Maria McKinney, Longevity/Apoptosome, Black Water Lad (HE2067) [image] and Myostatin [sculpture], from the series Sire (2016). Image by Molly Renda, courtesy of the Gregg Museum of Art & Design.
Terra Et Venti (2018)
Joel Ong’s Terra Et Venti (“between the wind and the ground”) is a speculative research project that explores the role that synthetic biology may play in planetary-scale geoengineering and weather modification practices in the future. This artwork builds on the tradition of treating the genetic sequences as a medium for artistic expression through a multi-modal installation. Pseudomonas syringae, a plant pathogen, is involved in atmospheric biological ice nucleation and the formation of clouds. The bacteria, which are ubiquitous in the soil, on plants, and in the air, travel freely on planetary circulation systems and are literally rainmakers. The bacteria expresses a protein on its surface that encourages an orderly arrangement of water molecules. That in turn acts as a nucleation site, stimulating the formation of ice at temperatures far higher than those normally required. Scientists have studied microorganisms found in precipitation since the 1960s. Research presented to the American Society for Microbiology suggested that the bacteria may have evolved to use the water cycle to facilitate their own dispersal (1). These bacteria have even been found in hailstones, suggesting further association with the earth’s hydrological cycle. P. syringae also has commercial applications as part of the mixture added to snow machines.In Terra Et Venti, the ice-nucleation activity of the bacteria is simulated with parametric speakers tracing lines across the space as a digital version of a cloud is created in real time. The computational system presented in the gallery generates text for insertion into the genome of a specific bacteria. In addition, along with Natalie Plociennik, Ong created artistic renderings of the biological processes of the P. syringae. Ong’s research was supported through a residency in microbiology at the interstitial ecologies of soil and wind at the Coalesce Centre for Biological Art.
Joel Ong, Terra Et Venti (2018). Image by Molly Renda, courtesy of the Gregg Museum of Art & Design.
We Make Our Own Luck Here (2018–ongoing)
What if every clover had four leaves? We Make Our Own Luck Here investigates the relationship between biotechnology and culture using four-leaf clovers, a symbol for good luck. Using traditional selective breeding methods (mating two plants with desirable traits and harvesting the seeds), the artist created white clover (Trifolium repens) plants with high numbers of four-leaf clovers. The four-leaf clover is a variety of the three-leaf clover. Usually, around one in 5,000 clovers has this mutation. It is not known if the factors leading to four leaves in clovers are environmental, genetic, or a combination of these and other factors. The four-leaf clover has become associated with good luck because its natural occurrence is rare. The earliest mention of “Fower-leafed” grass occurs in the dramatically named 1640 text Theatrum Botanicum (2) and their continuing cultural importance is born out in their symbolic use by today’s SpaceX company, which uses a four-leaf clover emblem on embroidered patches associated with each launch. By exploring and modifying the genetics of a plant to create a “lucky” specimen, Redmond proposes that we play with the ideas of fate and destiny, whether they be genetic or supernatural. Are lucky four-leaf clovers still lucky if we use science to make them common? Scientists use biotechnology to transform our societies but we can quickly take these innovations for granted. Can biotechnology bring us joy? Or should we be critical of how humanity might frivolously use its power? Could there ever be a genetic alteration conducted by humans that is not a cultural product?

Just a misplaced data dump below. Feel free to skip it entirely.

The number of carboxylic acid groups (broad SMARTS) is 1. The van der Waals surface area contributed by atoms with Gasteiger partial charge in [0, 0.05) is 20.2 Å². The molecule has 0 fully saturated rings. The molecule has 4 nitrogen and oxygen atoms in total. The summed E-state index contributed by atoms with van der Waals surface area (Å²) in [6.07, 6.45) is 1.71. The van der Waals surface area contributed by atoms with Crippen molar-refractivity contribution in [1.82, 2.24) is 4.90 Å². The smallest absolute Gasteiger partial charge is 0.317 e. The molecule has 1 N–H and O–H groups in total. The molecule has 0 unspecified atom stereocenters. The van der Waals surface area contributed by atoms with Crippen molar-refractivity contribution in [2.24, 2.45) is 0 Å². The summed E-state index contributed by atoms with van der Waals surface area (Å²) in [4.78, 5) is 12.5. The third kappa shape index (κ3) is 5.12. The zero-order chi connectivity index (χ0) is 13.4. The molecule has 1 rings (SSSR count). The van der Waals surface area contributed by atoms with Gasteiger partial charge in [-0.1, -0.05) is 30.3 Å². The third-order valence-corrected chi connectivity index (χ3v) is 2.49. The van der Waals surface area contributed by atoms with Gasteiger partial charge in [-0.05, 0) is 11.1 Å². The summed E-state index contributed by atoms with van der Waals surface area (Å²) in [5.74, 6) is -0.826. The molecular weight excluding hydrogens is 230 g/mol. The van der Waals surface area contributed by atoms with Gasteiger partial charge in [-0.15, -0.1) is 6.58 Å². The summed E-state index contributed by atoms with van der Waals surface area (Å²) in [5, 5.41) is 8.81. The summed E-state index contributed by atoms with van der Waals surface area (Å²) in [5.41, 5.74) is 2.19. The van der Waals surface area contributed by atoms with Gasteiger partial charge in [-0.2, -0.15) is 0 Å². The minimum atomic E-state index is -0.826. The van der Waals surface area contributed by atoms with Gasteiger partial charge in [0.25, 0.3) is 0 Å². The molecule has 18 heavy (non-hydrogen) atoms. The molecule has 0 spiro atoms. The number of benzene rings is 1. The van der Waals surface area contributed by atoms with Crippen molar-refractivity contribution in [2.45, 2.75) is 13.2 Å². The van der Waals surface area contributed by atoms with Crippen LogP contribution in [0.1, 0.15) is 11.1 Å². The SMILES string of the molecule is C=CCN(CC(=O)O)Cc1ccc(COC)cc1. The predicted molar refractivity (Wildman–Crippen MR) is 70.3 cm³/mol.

Ciara Redmond, We Make Our Own Luck Here (2018–ongoing). Image by Hannah Star Rogers, courtesy of the Gregg Museum of Art & Design.
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The Mermaid De-Extinction Project (2019)
Stories of intelligent human-fish hybrids that occupy the far reaches of the seas have existed for eons in our collective mythological mind. Whether land-locked desert or frozen arctic, their presence is recorded in cave paintings and epic tales. They often sing to sailors, encouraging them to venture further out in stormy weather. Through the male sailors’ gaze, mermaids provide seductive reasons to explore the outer edge of the map, as well as a cautionary tale for those who might be so inclined. It often ends badly for them. In science there is a similar tension between the driving force of the pursuit of knowledge, and the dangers of falling in love with one’s own hypothesis. Despite the best attempts at creating a rational process for generating repeatable and falsifiable results, scientific curiosity is often propelled and humbled by grand and fallible human desires. The “Mermaid De-Extinction Project” attempts to further the cultural evolution of mermaid sightings through the investigation of a cache of anonymously submitted files purporting to contain the genetic sequence of a mermaid of the species Sirene barthol. Preliminary analysis of the mitochondrial DNA indicates a highly unusual ancestry, implicating both the Pongo (orangutan) and Salmo (salmon) genuses. While such a phylogeny is unheard of within the animal kingdom, it does strangely correlate with the chimerica provenance of 19th century “feejee mermaid” specimens, such as the one famously exhibited at PT Barnum’s American Museum. These specimens travelled widely during the 19th century and presented a compelling paradox for naturalists who were still struggling to account for the unprecedented duck-billed platypus. Both specimens inspired widespread debate concerning their authenticity, resulting in one platypus specimen having its bill torn off in an effort to prove it a hoax. Subsequent investigations revealed the Feejee Mermaids to be well-executed taxidermy mashups involving the stitching together of a juvenile orangutan torso, onto the lower half of an adult salmon. Surviving examples of Feejee Mermaid specimens may be viewed today in the prestigious natural history collections of Harvard’s Peabody Museum in the US, and the British Museum in the UK.